Do read the "Afterward" and "Author's note" at the end of the book - there are some questions answered there. And Devorah, who tells the story, was the mother-in-law of the author.
Jane awarded me this lovely blog award. So I want to thank her for that. What I am supposed to do is find several other bloggers I want to award this to and go on from there. Sadly, Jane has awarded this to all the book bloggers I know personally! Not so sadly, it was lovely to get it. If my blog amuses, great - if it does not then just pass on along the road. Thank you again Jane. x
I am really unsure how I found this book, but I must have seen in mentioned somewhere, as I ordered it, and when it came it sat on the shelf for a year or so. And now I've read it and what an enjoyable read it is, too. That is, if you like ordinary life with no sex, no murders, no mobile phones, no computers etc! Frances Woodsford started to write to Paul Bigelow as a 'thank-you' to his daughter .... whom she had met whilst on holiday in the USA just after the war. At that time, dressed in homemade clothes made from other second-hand items, she obviously struck a cord with the American, who sent her a bundle of rather nice (and new)clothes on her return to England. And as there was nothing she could do to thank that woman enough, she started to write to the elderly Mr Bigelow - a correspondence that lasted from 1949 to 1961 when he died. No love, no inuendo, nothing except a transatlantic friendship. He kept all her letters and after he died they went missing and that was the end of that. Except that it wasn't, and they re-surfaced 40 years later - and here are some of them for your delectation.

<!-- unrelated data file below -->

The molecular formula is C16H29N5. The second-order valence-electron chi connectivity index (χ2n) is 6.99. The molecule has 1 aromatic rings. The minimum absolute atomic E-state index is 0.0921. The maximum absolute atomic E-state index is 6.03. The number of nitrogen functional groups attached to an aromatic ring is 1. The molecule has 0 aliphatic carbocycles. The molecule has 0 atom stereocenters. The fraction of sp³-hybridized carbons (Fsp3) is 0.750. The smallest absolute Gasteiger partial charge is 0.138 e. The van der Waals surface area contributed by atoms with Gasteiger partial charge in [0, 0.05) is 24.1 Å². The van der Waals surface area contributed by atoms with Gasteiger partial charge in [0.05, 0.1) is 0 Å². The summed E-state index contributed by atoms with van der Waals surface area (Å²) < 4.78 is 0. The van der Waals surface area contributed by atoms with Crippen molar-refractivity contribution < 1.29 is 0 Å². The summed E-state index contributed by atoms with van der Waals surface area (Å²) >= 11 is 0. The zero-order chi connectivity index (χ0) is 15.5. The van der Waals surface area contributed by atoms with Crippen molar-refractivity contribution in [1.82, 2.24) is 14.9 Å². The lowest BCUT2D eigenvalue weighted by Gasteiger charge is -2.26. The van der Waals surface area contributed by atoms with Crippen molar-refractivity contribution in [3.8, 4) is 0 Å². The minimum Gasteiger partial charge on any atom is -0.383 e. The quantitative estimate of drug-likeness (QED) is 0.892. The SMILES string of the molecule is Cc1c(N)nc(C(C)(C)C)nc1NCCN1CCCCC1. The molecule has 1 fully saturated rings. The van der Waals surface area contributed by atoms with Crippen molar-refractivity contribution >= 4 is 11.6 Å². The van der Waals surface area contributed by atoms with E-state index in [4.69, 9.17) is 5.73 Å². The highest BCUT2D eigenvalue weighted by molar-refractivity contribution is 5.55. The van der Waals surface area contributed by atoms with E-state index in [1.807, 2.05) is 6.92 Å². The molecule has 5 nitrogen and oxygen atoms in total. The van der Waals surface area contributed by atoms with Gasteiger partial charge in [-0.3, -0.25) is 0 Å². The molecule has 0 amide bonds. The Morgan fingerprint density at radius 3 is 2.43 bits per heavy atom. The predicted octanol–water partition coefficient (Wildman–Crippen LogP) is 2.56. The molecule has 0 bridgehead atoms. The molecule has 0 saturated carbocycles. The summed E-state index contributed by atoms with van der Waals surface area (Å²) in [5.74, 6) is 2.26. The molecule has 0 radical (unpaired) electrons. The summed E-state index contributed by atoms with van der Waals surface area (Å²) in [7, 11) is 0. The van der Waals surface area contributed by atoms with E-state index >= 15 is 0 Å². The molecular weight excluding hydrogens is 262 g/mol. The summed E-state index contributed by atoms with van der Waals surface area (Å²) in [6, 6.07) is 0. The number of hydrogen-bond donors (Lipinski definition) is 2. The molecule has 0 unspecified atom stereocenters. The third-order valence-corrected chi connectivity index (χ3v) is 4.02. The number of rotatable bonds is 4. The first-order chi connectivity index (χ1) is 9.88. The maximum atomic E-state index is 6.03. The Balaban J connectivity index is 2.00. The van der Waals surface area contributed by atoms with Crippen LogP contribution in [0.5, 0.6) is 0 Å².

In another life, Frances Woodsford might have become a writer herself, her style, aimed at not only telling Mr Begilow all the news but making him smile too, would have done nicely in fiction. Whilst it is true that the letters are of their time (I don't know anyone who talks like that these days, in the world of "Laters" and "Where R U ?"), they are enjoyable because of that. Add to which the fact that I am familiar with the town of Bournemouth and the period the letters cover are the early part of my own life, I found it a lovely companion for a few days. It's just letters, together with a few reproduced pencil sketches and photographs. That's it, but a lovely book to dip in and out of, or to just settle with and keep reading.
We used to have a garage. Full of things we couldn't find a home for and things we couldn't decide what to do with. Not a car of course(!). The car lives permanently outside. But this pic was taken in Spring 2012, when we finally decided enough was enough. What's that you say? "Can't see the garage?" Look again - stealthily disguised behind the cherry tree completely overgrown.... are you sure you can't spot it?!!!
So we decided that we'd turn it into a Summerhouse. We called in a builder, who went inside, poked about and said "Not going to take your money. Whatever I do to this to make it into a summerhouse, you will never be able to use it for that in the cold months, as it's all concrete with a concrete floor and you can't get it warm". What a nice guy - and he didn't charge for that advice, either!